Drone Warfare and Disproportionate Civilian Deaths: A Commentary

1.      Introduction

The use of drones (or unmanned aerial vehicles –UAVs) is a dangerous weapon of choice for the developed countries, particularly the United States of America, the United Kingdom and their allies, in international armed Conflicts (IAC) or non-international armed conflicts (NIAC) whether declared or undeclared. Similarly, medium and small powers (Israel, Saudi Arabia, and Yemen, amongst others) have also used drones even under unprovoked circumstances. Use of armed drones in IAC or NIAC, like other lethal weapons of war, is regulated by International Humanitarian Law (IHL) including customary international law and general principles of law.

A drone can be deployed quickly, from a faraway distance, and retained in the air for long periods of time, and used to lethal effect against targeted and untargeted individuals, often in foreign countries considered enemy territories or states harbouring terrorists. Drone strikes routinely result in the killing of some combatants, non-combatants, but mostly women, children and unnecessary destruction of civilian objects. The United States has used armed drones to carry out targeted and signature strikes against known, unknown or suspected ‘terrorists’ and alleged insurgents or hostile elements.

The United States and its allies have used drone strikes in Kosovo, Afghanistan, Iraq, Pakistan, Yemen, Somalia and several other countries. Israel, on the other hand, has used drones in Palestine, Syria and Lebanon, while Saudi Arabia and Yemen (the Houthis) have used drones against each other. The use of drones has exponentially increased and other countries are observing the developments with keen interests are more likely to use it against their enemies, real or perceived whenever opportunity arises.

As of June 29, 2016, according to US Department of Defence Casualty Website, there were 4,424 total deaths (including both killed in action and non-hostile) and 31,952 wounded in actions (WIA) as a result of Iraq war. The term “non-hostile” is a euphemism for civilian deaths. The numbers of civilian deaths in Somalia, Afghanistan or Syria resulting from drone strikes are unknown but many independent observers believe that many women and children are often killed in drone attacks in such unlawful attacks.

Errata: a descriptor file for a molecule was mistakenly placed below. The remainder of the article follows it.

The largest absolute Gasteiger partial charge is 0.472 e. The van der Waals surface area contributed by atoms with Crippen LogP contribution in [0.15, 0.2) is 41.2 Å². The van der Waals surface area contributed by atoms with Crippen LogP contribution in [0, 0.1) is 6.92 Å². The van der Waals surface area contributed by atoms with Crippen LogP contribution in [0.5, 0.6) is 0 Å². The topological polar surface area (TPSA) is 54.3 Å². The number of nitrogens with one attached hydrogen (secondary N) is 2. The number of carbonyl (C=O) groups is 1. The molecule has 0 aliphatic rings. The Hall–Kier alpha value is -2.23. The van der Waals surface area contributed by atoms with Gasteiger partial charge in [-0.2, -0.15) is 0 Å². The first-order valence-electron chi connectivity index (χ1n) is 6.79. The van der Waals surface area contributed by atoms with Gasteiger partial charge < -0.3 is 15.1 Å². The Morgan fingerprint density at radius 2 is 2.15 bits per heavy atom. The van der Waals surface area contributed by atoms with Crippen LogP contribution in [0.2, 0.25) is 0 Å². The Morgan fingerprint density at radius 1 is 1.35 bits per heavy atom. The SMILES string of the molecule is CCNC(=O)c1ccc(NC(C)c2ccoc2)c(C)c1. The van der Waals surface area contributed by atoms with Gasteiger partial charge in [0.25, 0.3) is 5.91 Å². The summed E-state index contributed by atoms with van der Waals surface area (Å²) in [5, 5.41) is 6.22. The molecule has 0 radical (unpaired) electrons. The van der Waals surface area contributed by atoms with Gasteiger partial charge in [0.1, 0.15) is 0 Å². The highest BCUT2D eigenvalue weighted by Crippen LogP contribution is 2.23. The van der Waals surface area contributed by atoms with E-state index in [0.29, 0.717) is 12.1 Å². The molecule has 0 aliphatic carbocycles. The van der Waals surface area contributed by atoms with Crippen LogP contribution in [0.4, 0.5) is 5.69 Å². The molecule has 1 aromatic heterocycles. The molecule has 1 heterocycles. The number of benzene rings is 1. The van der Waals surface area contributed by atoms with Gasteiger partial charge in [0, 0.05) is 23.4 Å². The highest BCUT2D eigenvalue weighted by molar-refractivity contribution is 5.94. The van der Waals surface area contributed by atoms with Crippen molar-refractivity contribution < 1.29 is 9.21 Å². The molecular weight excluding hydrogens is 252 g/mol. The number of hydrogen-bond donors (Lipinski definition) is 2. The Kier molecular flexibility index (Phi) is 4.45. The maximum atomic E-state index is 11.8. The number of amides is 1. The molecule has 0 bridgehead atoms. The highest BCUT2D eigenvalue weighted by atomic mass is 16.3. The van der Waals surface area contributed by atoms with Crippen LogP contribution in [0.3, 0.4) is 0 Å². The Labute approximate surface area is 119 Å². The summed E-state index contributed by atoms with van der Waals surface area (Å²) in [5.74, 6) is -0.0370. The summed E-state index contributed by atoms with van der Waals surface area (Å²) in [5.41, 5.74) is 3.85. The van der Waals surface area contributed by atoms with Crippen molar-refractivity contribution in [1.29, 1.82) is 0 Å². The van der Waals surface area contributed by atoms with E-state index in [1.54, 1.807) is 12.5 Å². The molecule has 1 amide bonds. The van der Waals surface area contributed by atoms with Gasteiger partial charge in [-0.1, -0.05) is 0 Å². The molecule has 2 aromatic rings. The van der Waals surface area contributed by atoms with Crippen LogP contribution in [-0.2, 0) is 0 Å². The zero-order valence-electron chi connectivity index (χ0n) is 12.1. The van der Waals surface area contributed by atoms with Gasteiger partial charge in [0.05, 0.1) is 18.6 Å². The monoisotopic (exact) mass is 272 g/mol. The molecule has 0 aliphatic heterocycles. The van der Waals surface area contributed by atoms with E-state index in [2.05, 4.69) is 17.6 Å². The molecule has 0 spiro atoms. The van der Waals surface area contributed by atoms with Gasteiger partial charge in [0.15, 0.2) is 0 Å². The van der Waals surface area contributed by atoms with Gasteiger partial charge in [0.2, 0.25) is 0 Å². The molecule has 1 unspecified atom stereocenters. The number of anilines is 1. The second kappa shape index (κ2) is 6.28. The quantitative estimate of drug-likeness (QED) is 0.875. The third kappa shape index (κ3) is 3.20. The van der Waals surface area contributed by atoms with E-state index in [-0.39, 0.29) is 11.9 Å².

Advocates for drone warfare argue that use of drones is cost-effective, and has lower risks to life for those using them compared to man-piloted aircrafts or ground forces. Drones launched at great distances and sometimes beyond the theatre of war or in counter-insurgency operations guarantees that those who operate drones from their far-away bases are always safe and face no risks. The proponents of the use of drone maintain that it is effective deterrent and compared to deploying forces on the ground and in a foreign territory, it minimises civilian casualties and reduce further risks.

Critics of drone warfare point out that local civilian population are often killed with the result that done strikes tend to alienate potential allies, serve as recruiting agents for insurgent movements and terrorist networks. Victims and survivors of drone attacks often resolve to fight back by all means necessary, including use of suicide bombs carried and detonated by young boys and girls most of whom are brainwashed to believe that they shall become martyrs and go straight to heaven.

Both proponents and opponents of drone warfare have generally avoided discussions on whether drone strikes are legal or ethical. Much of the discussions have focused on the political aspect of drone warfare and its effectiveness. In this brief commentary my submission is narrowly focused on whether civilian deaths arising from drone strikes is justified; and whether the high levels of civilian casualties meet the criteria for proportionality as regulated  IHL, customary international law, general principles of law, whether  used in IAC or NIAC.

2.      Doctrine of Proportionality

The concept of proportionality is one of the many doctrines in IHL that is problematic to determine and apply in IAC or NIAC. The principle is embedded in Additional Protocol II of 1977 to the four 1949 Geneva Conventions, and in particular Article 4 which refer to provisions on Fundamental Rules of Humane Conduct[1]  as well as in Common Article 3 which belligerents are obliged to respect under all circumstances.  While the provisions generally apply to NIAC, legal scholars concur that it has now attained the level of customary international law and therefore applicable to all armed conflicts, both declared and undeclared wars.